It doesn’t matter which project or technologies you use to build your environment or application. Debugging is a skill that we always need to improve, and it saves us a lot of time when we can get to the root cause faster. When I built my first cloud resources in the cloud using Terraform, I ran into many problems, and it was hard to figure out what was going on. Today, I would like to share some experiences that I had in the past and how I used the features that Terraform provided us to debug our code on the plan and apply phases.
Many API calls happen behind the scene when we execute “terraform plan” or “terraform apply” many API calls are done behind the scene. Those calls reach your cloud provider. For example, Terraform uses the AWS SDK to make those calls if you use AWS.
Let’s learn how to see and analyze those calls and see the different debug levels. Each level has a particular amount of detail, and honestly, we only enable those features when we need them. Because it throws many lines and is fast, it’s almost impossible to read, but we can save the output and analyze it more deeply later.
Terraform Debug Process
To make our life easier, we must be aware of how the Terraform works by parts and see what each piece does to identify the location that may be the issue.
The diagram above shows us our process slipt into four parts. Let’s learn the scope of each piece and see what happens on each one.
For each part: Provider, Core, State, and Language, we can enable logging individually. That makes it easier to quickly isolate the error and find the root cause.
Debug Terraform Language Errors:
The Terraform uses the HashiCorp Configuration Language (HCL). Error on this level, if the process by the Terraform Core, like a syntax error.
The command above could be executed at any time to find interpolation mistakes or malformed resource definitions.
Terraform State Errors
The terraform state stores, map our resources in the cloud, and generates all metadata. Error on this level, like a mismatch (out of sync) between the state and resource in the cloud, could make Terraform destroy your resource.
Terraform Core Errors
The core is where all validations happen for all operations. For example, we validate the syntax, handle changes in the state, and manage the communication with the Provider SDK.
Terraform Provider Erros
The Provider SDK handles all API calls necessary to map the resources and authentication.
Let’s see how we can debug and validate Terraform on the cloud provider side:
We can run the command below to validate our changes and check all cloud-provided resources and rules. For example, if you have specified an AWS Security Group that doesn’t exist in your EC2 instances.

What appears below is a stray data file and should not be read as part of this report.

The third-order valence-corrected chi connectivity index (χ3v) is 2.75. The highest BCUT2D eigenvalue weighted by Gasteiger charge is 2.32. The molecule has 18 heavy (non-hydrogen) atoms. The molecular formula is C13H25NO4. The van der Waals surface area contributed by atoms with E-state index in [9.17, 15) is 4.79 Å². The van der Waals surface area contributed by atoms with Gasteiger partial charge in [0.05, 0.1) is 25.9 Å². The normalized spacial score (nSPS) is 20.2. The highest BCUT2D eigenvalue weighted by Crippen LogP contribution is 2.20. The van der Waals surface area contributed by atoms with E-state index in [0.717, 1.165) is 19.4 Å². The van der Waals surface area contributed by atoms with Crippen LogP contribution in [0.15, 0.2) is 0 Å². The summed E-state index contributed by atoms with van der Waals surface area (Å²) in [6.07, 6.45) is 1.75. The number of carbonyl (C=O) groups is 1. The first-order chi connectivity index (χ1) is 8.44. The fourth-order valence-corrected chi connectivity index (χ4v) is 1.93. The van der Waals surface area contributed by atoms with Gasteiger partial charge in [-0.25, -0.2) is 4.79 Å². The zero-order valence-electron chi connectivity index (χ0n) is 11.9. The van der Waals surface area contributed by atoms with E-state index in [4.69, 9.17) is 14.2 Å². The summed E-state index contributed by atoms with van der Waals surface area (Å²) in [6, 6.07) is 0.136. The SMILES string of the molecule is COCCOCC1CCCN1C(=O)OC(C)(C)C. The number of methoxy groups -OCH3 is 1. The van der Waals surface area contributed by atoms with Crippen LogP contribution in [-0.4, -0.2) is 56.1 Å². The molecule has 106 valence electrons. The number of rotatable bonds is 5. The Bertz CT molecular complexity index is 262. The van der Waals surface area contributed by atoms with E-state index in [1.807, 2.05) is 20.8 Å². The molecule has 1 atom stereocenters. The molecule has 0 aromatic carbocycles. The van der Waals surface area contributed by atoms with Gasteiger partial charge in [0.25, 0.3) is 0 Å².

The command above it’s very useful for extensive configuration. I have already worked on a big project that takes a lot of time on the “plan” and the “apply” phase. So we can quickly get all errors that may appear on the cloud provider side instead of waiting for the completion of the “apply” or “plan” phase.
Knowing those parts, we can now see how to take advantage of the Environment Variables that Terraform has available to enable the logs separately for each of those parts.
Terraform Debug – Environment Variables
The approach to enable the debug or verbose provides an environment on your terminal.
TF_LOG, it’s the major environment variable to enable the Terraform Debug.
Terraform Debug – Level
|TF_LOG||supports more levels like INFO, TRACE, WARN|
|INFO||This Terraform Debug Level shows generic and not-so-deep details about the execution process.|
|DEBUG||On this level is the most details log that you can use. It shows all internal calls, and it’s better than the TRACE level.|
|TRACE||This level shows Terraform’s steps and generates a massive amount of logs.|
|ERROR||Displays problems that block Terraform from succeeding.|
|WARN||This level shows only warnings logs, which may suggest misconfiguration or missteps, while are not vital to execution.|
How to Persist Log on Terraform
So, we know how to enable the logs and choose which level of details we may want to improve our debug process on Terraform.
But, because Terraform generates a considerable amount of logs, it sometimes makes sense to save them to a file to be able to analyze later or share with someone for support.
We can use the TF_LOG_PATH to indicate where we want to save the logs. For example
It’s worth remembering that to use the TF_LOG_PATH, the TF_LOG must be specified to enable the logs.
Terraform Debug: Provider
How to enable logs for our Cloud Provider?
Terraform allow us to enable another set of logs to show us all API calls and steps to mapping the resources with our cloud provider. To achieve that, we can specify the TF_LOG_PROVIDER environment variable.
Also, we can use the same debug levels that we have learned above to TF_LOG for TF_LOG_PROVIDER.
How to debug the Terraform Core?
We can use the environment variable TF_LOG_CORE to start logging information and details that occur on the Terraform Core. Regarding the levels of logs, we can also use the same level shown before.
Thanks for visiting us! I hope you find helpful information in this article that will save you a bunch of time. If you find any bug on Terraform, you can report it on GitHub’s Official repository.